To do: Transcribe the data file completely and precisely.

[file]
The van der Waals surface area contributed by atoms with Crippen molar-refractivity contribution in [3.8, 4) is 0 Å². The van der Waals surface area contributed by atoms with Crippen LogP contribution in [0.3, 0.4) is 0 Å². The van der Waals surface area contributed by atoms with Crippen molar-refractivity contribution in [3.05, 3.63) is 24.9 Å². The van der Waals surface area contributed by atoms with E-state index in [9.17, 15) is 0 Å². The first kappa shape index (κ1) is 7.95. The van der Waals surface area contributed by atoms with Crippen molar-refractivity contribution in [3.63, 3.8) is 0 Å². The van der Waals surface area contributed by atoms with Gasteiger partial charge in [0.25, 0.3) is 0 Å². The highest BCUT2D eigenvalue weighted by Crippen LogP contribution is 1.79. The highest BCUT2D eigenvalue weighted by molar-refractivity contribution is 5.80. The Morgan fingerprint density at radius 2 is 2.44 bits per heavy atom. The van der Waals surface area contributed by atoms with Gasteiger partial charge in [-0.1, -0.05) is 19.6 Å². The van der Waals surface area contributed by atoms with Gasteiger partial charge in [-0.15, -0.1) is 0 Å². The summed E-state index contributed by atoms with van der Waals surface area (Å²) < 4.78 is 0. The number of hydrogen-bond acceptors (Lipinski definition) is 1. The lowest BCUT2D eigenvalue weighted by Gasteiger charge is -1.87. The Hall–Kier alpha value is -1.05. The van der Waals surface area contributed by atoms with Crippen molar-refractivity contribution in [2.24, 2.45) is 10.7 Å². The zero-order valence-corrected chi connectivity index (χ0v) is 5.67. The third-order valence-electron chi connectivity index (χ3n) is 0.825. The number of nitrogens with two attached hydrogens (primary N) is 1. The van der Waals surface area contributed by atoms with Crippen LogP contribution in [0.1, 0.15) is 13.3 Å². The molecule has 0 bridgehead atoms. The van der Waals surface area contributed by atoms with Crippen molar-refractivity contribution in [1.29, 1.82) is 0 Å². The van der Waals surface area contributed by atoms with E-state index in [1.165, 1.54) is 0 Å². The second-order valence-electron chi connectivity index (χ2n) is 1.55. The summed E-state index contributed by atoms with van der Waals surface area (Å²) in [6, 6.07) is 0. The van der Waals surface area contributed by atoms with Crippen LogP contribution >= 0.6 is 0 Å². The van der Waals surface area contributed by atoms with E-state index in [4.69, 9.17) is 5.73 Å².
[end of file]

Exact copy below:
The van der Waals surface area contributed by atoms with Crippen molar-refractivity contribution in [3.8, 4) is 0 Å². The van der Waals surface area contributed by atoms with Crippen LogP contribution in [0.3, 0.4) is 0 Å². The van der Waals surface area contributed by atoms with Crippen molar-refractivity contribution in [3.05, 3.63) is 24.9 Å². The van der Waals surface area contributed by atoms with E-state index in [9.17, 15) is 0 Å². The first kappa shape index (κ1) is 7.95. The van der Waals surface area contributed by atoms with Crippen molar-refractivity contribution in [3.63, 3.8) is 0 Å². The van der Waals surface area contributed by atoms with Gasteiger partial charge in [0.25, 0.3) is 0 Å². The highest BCUT2D eigenvalue weighted by Crippen LogP contribution is 1.79. The highest BCUT2D eigenvalue weighted by molar-refractivity contribution is 5.80. The Morgan fingerprint density at radius 2 is 2.44 bits per heavy atom. The van der Waals surface area contributed by atoms with Gasteiger partial charge in [-0.1, -0.05) is 19.6 Å². The van der Waals surface area contributed by atoms with Gasteiger partial charge in [-0.15, -0.1) is 0 Å². The summed E-state index contributed by atoms with van der Waals surface area (Å²) < 4.78 is 0. The number of hydrogen-bond acceptors (Lipinski definition) is 1. The lowest BCUT2D eigenvalue weighted by Gasteiger charge is -1.87. The Hall–Kier alpha value is -1.05. The van der Waals surface area contributed by atoms with Crippen molar-refractivity contribution in [2.24, 2.45) is 10.7 Å². The zero-order valence-corrected chi connectivity index (χ0v) is 5.67. The third-order valence-electron chi connectivity index (χ3n) is 0.825. The number of nitrogens with two attached hydrogens (primary N) is 1. The van der Waals surface area contributed by atoms with Crippen LogP contribution in [0.1, 0.15) is 13.3 Å². The molecule has 0 bridgehead atoms. The van der Waals surface area contributed by atoms with Crippen molar-refractivity contribution in [1.29, 1.82) is 0 Å². The van der Waals surface area contributed by atoms with E-state index in [1.165, 1.54) is 0 Å². The second-order valence-electron chi connectivity index (χ2n) is 1.55. The summed E-state index contributed by atoms with van der Waals surface area (Å²) in [6, 6.07) is 0. The van der Waals surface area contributed by atoms with Crippen LogP contribution >= 0.6 is 0 Å². The van der Waals surface area contributed by atoms with E-state index in [4.69, 9.17) is 5.73 Å².